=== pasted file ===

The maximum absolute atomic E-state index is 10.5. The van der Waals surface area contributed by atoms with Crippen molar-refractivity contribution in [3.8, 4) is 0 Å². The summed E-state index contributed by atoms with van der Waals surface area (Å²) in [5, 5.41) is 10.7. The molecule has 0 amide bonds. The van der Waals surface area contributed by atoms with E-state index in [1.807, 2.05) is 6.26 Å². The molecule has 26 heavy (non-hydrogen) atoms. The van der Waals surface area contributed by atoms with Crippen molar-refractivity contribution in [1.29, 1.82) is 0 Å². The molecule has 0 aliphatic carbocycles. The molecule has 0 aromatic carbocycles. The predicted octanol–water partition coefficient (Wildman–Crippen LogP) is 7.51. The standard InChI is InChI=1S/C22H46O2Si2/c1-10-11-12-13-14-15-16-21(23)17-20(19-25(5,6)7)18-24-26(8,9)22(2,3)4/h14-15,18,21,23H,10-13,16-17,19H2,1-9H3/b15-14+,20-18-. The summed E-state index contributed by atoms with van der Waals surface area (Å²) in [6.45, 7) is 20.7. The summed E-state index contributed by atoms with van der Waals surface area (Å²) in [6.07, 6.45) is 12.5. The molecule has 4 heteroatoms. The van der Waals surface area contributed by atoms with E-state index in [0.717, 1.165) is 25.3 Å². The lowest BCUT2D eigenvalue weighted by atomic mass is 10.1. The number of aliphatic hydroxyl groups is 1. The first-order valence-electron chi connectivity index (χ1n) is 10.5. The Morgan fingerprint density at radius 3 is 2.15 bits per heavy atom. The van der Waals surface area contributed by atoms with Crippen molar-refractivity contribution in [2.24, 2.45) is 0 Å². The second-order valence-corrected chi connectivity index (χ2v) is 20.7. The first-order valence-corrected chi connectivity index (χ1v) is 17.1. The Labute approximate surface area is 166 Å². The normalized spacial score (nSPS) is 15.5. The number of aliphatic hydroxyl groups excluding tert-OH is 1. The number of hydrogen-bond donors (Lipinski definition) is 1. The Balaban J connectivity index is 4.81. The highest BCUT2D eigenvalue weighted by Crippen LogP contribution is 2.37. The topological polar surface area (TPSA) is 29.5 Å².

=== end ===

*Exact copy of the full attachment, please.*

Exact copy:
The maximum absolute atomic E-state index is 10.5. The van der Waals surface area contributed by atoms with Crippen molar-refractivity contribution in [3.8, 4) is 0 Å². The summed E-state index contributed by atoms with van der Waals surface area (Å²) in [5, 5.41) is 10.7. The molecule has 0 amide bonds. The van der Waals surface area contributed by atoms with E-state index in [1.807, 2.05) is 6.26 Å². The molecule has 26 heavy (non-hydrogen) atoms. The van der Waals surface area contributed by atoms with Crippen molar-refractivity contribution in [1.29, 1.82) is 0 Å². The molecule has 0 aliphatic carbocycles. The molecule has 0 aromatic carbocycles. The predicted octanol–water partition coefficient (Wildman–Crippen LogP) is 7.51. The standard InChI is InChI=1S/C22H46O2Si2/c1-10-11-12-13-14-15-16-21(23)17-20(19-25(5,6)7)18-24-26(8,9)22(2,3)4/h14-15,18,21,23H,10-13,16-17,19H2,1-9H3/b15-14+,20-18-. The summed E-state index contributed by atoms with van der Waals surface area (Å²) in [6.45, 7) is 20.7. The summed E-state index contributed by atoms with van der Waals surface area (Å²) in [6.07, 6.45) is 12.5. The molecule has 4 heteroatoms. The van der Waals surface area contributed by atoms with E-state index in [0.717, 1.165) is 25.3 Å². The lowest BCUT2D eigenvalue weighted by atomic mass is 10.1. The number of aliphatic hydroxyl groups is 1. The first-order valence-electron chi connectivity index (χ1n) is 10.5. The Morgan fingerprint density at radius 3 is 2.15 bits per heavy atom. The van der Waals surface area contributed by atoms with Crippen molar-refractivity contribution in [2.24, 2.45) is 0 Å². The second-order valence-corrected chi connectivity index (χ2v) is 20.7. The first-order valence-corrected chi connectivity index (χ1v) is 17.1. The Labute approximate surface area is 166 Å². The normalized spacial score (nSPS) is 15.5. The number of aliphatic hydroxyl groups excluding tert-OH is 1. The number of hydrogen-bond donors (Lipinski definition) is 1. The Balaban J connectivity index is 4.81. The highest BCUT2D eigenvalue weighted by Crippen LogP contribution is 2.37. The topological polar surface area (TPSA) is 29.5 Å².